One side quest tasks you with figuring out how to deal with an “infestation” of bug-like creatures that feed off rocks, and are slowly destroying the city above the place they’re burrowing. They need food, and these particular rocks are the only ones that provide enough sustenance, but they’re compromising the integrity of the ground and causing homes to collapse. It’d be easy to show one side or the other as the “good guys”, or even to create an ambiguous but hollow dilemma by presenting both sides and leaving it at that.
But Torment: Tides of Numenera takes the time to go into some depth and explore the issue from different perspectives, focus on the human element, and engage you in a way that makes your approach personal and, as a result, meaningful. When you choose to forcibly evict the creatures, or let them continue uninterrupted, or find some sort of middle ground, it’s not simply for points on an alignment chart, or a coin-flip between equally unpleasant options. It’s not even just a judgement call based on some sort of moral relativism, though that’s certainly a component. It’s much more than that – it’s an extension of the character you’re creating over the full journey through the game.
That’s just one example of many such situations throughout the game. Not all are as heavy and bleak as that – there are personality conflicts, moments of political maneuvering, comical exchanges – but what’s consistent through all of them is how genuine they feel, and the impact they have on that element of role-playing your character.
It’s thanks to this commitment to some degree of freedom that combat can be such a rare occurrence. There’s almost always a way to avoid battles (or Crises, as they’re called in the game), and often you can even defuse a fight from within it, by talking or doing some other action rather than attacking. This is good, because if Torment has any weak point, it’s the combat. The mechanics are simple: within a turn based system, each character gets to move once and act once per turn. That’s a system that’s stood the test of time and works well. My issue is how heavily they depend on luck.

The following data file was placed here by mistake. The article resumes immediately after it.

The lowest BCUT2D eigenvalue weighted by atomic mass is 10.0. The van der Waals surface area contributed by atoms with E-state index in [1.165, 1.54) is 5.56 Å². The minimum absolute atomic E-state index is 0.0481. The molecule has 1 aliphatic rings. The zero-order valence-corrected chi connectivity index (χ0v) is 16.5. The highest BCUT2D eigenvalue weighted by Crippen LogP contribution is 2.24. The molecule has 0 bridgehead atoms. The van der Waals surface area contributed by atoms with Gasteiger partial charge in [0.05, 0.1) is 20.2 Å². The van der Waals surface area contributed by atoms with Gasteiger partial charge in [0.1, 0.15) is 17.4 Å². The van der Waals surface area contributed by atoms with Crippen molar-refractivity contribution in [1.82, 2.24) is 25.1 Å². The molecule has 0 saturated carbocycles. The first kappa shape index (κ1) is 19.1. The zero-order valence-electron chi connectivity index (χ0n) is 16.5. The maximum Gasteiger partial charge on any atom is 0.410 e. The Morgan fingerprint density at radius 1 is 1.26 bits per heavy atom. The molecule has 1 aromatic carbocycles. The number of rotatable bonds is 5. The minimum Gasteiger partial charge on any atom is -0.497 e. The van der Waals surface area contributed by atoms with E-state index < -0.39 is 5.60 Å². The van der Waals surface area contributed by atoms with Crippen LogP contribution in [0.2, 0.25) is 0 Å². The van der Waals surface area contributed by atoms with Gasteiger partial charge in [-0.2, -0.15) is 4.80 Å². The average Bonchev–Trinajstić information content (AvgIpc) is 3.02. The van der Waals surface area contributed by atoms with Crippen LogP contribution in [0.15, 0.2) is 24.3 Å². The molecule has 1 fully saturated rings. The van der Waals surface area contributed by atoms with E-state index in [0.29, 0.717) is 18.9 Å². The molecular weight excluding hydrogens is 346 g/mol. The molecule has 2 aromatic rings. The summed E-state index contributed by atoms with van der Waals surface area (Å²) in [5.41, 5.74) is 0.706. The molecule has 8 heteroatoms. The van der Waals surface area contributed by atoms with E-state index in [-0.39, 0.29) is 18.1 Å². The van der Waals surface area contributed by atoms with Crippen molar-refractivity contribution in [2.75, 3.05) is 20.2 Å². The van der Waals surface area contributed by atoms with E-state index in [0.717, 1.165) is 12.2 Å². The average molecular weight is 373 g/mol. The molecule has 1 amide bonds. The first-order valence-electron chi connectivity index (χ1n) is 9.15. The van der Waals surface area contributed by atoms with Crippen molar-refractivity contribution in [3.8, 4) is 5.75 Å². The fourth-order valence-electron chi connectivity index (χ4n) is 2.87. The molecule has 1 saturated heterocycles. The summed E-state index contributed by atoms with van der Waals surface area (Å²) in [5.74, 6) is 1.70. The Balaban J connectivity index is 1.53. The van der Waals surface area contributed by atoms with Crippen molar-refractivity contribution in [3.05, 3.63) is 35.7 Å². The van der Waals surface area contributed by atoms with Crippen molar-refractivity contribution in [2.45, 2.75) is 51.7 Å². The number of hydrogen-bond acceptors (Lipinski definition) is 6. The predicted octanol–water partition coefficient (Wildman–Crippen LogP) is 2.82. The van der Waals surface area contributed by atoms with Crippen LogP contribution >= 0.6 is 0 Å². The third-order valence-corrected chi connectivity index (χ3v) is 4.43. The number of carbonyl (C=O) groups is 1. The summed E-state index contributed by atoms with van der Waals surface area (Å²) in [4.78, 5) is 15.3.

There’s always a random element in RPGs, but you can generally rely on some degree of consistency because of the frequency of combat. Even if a character has only 70 percent accuracy, you can rely on the pot odds balancing out over time. In Tides of Numenera, battles are rare enough and the success rate of actions is generally low enough that everything feels like a gamble every time. Even if you build your character for combat and take a smart tactical approach, the outcome ultimately comes down the fickleness of fate, lady luck, RNGesus, or whichever god of the dice to whom you pray.
It does make for a good deterrent from combat, but actions in combat just don’t feel like they carry the same weight as those made in dialogue and elsewhere. When you make a decision and the shit hits the fan as a result, there’s a sense of ownership and even a sense of blame. When a character dies because of the the coin landed, it just feels pointless. (But, I guess, that’s its own point about how futile and aimless violence is as a solution to problems.)
It’s worth putting up with some occasional frustration in combat for a game that’s as good in every other way as this one is. Torment: Tides of Numenera has some of the best writing I’ve seen in a game, and it’s rare to see a game that weaves a coherent narrative and player choice together as well as this. Fundamentally, it’s an RPG that puts the focus on role-playing, and it’s wonderful to see that outside the tabletop space.
Torment: Tides of Numenera is developed by inXile Entertainment and published by Techland. It’s available now for PlayStation 4, Xbox One, and PC.
A press copy was supplied by Techland for this review.